After only a few months at Google, Java founder James Gosling has left the search engine giant to go to a small startup company specialising in ocean-based robotics.
Gosling, who joined Google in late March, wrote that he has moved on to Liquid Robotics, where he will be chief software architect. "They have a growing fleet of autonomous vehicles that rove the ocean collecting data from a variety of onboard sensors and uploading it to the cloud. The robots have a pile of satellite uplink/GSM/WiMax communication gear and redundant GPS units," Gosling said.
At Liquid Robotics, Gosling will be involved in both onboard software for sensing, navigation and autonomy, as well as in the data centre, dealing with the rush of data. "The current systems work well, but they have a variety of issues that I look forward to working on. This is going to be a lot of fun."
"Liquid Robotics tackles a rocket science problem that does good for the world and is incurably cool," said Gosling. "Liquid Robotics can totally change the way we look at oceans. We'll be able to get a wide variety of detailed data more cheaply and pervasively than any other way. It involves a large data problem and a large scale control problem, both of which are fascinating to me and have been passions of mine for years."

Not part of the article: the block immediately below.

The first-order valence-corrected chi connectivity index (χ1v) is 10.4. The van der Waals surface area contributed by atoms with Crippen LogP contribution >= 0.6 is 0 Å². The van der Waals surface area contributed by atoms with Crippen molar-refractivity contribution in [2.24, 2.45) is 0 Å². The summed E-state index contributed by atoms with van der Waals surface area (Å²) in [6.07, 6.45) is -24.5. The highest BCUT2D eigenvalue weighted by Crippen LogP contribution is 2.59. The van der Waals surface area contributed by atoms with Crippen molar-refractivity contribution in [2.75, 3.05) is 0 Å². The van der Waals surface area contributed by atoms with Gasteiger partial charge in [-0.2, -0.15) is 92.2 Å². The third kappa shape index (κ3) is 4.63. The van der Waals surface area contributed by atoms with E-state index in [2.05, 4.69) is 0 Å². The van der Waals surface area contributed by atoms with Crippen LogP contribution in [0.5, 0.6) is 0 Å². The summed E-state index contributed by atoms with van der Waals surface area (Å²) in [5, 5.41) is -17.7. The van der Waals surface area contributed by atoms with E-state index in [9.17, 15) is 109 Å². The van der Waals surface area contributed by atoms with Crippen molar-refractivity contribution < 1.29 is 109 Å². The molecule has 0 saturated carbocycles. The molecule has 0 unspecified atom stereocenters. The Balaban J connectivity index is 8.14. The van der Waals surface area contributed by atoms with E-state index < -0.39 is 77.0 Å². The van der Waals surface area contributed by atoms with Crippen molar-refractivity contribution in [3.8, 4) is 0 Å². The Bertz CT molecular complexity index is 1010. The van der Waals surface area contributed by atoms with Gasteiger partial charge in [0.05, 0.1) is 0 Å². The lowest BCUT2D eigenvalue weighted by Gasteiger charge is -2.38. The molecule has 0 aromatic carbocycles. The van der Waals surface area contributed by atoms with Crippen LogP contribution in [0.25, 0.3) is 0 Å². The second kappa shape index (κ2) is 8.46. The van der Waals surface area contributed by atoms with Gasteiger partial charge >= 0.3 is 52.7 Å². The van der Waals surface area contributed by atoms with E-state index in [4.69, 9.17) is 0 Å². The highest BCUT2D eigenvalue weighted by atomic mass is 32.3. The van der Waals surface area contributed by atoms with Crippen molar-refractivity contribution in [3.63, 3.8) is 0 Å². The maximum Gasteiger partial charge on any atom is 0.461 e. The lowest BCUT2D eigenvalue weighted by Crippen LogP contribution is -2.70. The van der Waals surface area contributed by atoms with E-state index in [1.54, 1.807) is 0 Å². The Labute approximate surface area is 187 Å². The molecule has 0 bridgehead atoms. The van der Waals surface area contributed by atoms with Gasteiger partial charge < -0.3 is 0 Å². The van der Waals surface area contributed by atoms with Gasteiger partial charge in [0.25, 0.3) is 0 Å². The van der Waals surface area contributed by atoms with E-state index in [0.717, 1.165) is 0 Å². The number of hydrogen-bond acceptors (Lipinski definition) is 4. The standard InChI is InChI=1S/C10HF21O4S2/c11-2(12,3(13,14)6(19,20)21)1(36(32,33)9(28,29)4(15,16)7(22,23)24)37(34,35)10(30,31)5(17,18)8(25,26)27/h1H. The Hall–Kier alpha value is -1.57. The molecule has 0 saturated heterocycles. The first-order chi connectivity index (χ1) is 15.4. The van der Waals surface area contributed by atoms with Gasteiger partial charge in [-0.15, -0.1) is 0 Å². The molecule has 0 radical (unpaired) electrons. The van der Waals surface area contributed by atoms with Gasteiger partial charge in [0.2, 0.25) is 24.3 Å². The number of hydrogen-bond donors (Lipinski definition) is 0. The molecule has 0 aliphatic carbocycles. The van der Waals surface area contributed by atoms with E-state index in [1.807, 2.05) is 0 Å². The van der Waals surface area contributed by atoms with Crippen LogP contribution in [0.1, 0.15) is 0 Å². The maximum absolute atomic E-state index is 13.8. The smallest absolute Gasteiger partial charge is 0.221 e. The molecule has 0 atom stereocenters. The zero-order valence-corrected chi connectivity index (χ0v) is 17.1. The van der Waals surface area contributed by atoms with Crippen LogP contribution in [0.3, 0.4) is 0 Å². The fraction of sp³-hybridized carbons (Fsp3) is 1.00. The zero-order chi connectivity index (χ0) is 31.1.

Gosling, who was considered the father of Java while at Sun Microsystems, had moved over to Oracle last year after Oracle acquired Sun. He then left shortly afterward, under acrimonious terms. When he joined Google, he said at the time that he did not know what he would be working on at that company, anticipating he would be doing a bit of everything.
In his blog, he expressed no animosity toward Google.
"I've surprised myself and made another career change. I had a great time at Google, met lots of interesting people, but I met some folks outside doing something completely outrageous, and after much anguish decided to leave Google."